Institutional transformation in the post-apartheid era : an ethnography of one high school in KwaZulu-Natal.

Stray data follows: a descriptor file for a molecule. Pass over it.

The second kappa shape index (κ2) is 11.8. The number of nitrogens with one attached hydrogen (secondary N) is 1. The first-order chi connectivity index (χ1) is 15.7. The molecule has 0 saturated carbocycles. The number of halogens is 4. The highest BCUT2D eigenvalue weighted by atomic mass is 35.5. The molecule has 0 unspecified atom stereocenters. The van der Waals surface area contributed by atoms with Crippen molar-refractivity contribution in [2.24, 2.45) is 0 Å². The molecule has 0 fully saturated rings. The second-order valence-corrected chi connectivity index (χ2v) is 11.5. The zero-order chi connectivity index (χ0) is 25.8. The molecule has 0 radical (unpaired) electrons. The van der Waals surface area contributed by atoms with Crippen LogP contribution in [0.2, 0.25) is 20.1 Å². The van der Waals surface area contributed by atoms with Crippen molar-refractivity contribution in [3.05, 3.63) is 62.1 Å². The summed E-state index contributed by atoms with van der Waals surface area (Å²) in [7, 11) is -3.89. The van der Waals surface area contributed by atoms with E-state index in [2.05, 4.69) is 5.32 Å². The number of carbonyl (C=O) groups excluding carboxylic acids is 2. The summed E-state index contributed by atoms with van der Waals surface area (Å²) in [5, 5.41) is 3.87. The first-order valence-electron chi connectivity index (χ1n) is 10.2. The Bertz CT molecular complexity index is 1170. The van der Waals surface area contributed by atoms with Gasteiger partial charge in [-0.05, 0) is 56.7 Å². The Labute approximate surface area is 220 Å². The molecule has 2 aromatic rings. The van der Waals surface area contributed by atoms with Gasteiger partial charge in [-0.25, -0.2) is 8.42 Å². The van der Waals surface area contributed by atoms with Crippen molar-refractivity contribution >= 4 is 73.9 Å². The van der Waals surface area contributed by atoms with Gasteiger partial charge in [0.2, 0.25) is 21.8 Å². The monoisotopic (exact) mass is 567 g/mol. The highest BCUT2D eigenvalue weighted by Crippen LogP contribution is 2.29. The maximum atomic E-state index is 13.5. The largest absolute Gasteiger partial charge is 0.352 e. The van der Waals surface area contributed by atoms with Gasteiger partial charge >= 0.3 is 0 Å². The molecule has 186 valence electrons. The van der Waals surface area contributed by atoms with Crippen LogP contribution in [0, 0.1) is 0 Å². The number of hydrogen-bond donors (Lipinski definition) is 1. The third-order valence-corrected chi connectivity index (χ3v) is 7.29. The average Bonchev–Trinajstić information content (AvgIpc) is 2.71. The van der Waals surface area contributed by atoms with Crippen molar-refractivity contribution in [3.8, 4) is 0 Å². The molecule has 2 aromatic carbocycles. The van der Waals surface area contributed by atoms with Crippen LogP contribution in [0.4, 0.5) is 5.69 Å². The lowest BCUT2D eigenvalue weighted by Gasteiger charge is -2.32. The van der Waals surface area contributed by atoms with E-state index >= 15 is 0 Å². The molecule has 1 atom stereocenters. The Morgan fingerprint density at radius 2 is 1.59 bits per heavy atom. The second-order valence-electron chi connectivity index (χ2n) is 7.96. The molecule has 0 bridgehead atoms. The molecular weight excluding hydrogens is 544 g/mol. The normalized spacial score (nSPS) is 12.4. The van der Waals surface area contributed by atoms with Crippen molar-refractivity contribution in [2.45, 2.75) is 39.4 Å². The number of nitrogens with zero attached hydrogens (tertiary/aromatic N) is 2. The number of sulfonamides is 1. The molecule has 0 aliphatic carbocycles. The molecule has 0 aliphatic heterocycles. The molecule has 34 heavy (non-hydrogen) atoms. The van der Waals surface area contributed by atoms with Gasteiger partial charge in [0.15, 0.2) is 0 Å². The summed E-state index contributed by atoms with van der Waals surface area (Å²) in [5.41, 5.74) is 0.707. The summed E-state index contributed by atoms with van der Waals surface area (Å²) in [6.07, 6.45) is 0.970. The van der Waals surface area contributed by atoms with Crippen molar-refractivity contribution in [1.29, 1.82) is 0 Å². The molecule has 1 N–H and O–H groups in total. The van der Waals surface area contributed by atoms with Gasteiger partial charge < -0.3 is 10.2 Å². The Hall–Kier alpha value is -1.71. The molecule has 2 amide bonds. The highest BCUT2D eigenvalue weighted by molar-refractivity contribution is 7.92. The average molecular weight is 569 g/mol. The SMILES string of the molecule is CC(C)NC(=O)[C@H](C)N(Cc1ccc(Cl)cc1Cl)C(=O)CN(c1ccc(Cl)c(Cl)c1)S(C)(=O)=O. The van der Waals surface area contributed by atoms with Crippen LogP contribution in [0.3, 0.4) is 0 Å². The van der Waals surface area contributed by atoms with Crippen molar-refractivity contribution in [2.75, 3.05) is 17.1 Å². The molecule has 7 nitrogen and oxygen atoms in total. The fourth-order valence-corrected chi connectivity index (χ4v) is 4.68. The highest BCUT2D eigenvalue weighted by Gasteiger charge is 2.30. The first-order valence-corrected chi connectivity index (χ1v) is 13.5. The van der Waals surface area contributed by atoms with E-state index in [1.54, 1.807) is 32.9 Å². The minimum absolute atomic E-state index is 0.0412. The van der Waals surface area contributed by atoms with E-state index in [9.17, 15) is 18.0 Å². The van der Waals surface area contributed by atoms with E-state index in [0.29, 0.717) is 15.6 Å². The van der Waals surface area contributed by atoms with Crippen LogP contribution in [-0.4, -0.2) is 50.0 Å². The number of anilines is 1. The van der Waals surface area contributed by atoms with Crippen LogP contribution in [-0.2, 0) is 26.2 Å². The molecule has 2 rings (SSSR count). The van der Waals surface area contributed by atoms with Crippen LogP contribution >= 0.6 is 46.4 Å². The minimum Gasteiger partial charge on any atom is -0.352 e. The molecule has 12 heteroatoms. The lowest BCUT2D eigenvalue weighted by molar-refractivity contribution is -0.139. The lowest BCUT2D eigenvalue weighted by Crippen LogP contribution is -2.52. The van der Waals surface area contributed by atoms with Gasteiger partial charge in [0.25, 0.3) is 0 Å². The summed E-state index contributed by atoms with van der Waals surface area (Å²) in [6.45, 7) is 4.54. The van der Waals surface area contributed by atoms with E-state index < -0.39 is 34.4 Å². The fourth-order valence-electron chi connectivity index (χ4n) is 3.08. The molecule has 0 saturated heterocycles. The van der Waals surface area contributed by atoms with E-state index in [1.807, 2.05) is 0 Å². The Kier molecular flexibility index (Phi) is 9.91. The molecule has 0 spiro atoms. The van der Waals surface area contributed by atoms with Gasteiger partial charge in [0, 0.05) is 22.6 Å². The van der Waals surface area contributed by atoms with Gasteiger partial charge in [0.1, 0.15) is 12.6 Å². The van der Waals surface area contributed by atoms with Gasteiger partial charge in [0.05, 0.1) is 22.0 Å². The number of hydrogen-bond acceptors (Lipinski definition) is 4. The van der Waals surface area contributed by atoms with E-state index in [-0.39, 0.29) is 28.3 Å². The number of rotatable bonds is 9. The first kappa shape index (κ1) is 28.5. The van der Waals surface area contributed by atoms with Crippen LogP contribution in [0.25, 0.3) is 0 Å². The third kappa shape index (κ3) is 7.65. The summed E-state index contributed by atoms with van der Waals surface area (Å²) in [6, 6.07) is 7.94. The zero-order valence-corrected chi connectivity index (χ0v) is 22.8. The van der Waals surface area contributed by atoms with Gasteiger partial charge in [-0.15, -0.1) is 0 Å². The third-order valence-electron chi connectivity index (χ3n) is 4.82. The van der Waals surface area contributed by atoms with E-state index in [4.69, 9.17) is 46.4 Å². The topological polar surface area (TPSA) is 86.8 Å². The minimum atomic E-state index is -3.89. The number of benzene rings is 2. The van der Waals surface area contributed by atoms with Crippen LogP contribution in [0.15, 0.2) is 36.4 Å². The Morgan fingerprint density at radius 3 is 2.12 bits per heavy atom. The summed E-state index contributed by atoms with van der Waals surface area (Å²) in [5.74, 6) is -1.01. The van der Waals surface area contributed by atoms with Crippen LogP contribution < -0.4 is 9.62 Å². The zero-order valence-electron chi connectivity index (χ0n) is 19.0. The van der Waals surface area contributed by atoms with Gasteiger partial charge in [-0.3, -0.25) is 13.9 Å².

In this thesis the mandate of the newly elected government in 1994 to transform the apartheid-based system of educationprovides the opportunity for examining institutional transformation in South African schools. The impetus is the transformative goals which foreground access to education, democracy in education, quality in education and equity and redress in education provision for all South Africans. One high school in KwaZulu-Natal provided the data and context for the study which focused on institutional transformation after the first democratic elections in 1994. The goal was to examine the institutional culture within the school to give meaning and insight into the process and progress of institutional transformation and how this aligned with the transformative goals articulated in educational policy under the direction of the new Constitution of South Africa. A range of data collection methods were used as a means to examine questions regarding institutional culture and institutional transformation. Data was generated at one high school, previously classified as a ‘Coloured’ school by the apartheid government. Data generation methods comprised in-depth individual semi-structured interviews and focus group discussions with nineparticipants, field notes taken during participant observations and school documents around institutional culture and institutional transformation. Old apartheid ideologies of race and practices of power, segregation and discrimination caused participants to understand apartheid discourse as a link of race and power hierarchies. Remnants of such discourses continue within the institutional culture of the school, propagating the conjunction of race and power in particular, in spite of the mandate to transform from an apartheid-based education system. In the post-apartheid era new democratic discourses and practices within institutional culture have emerged that redesign institutional culture and social relations at the school alongside pre-1994 apartheid discourses and practices. Hence, this thesis concludes that these conflicting discourses and practices reflect a tension between stagnancy and change, and a discursive uncertainty as to whether institutional culture steeped in old, apartheid ideologies and practices ornew, democratic ideologies and practices will be stronger in determining the process and progress of institutional transformation at the school going forward.Therefore, this study proposes a social role continuum with different points along the continuum in order to help identify where along the continuum schools are positioned as determined by their institutional culture.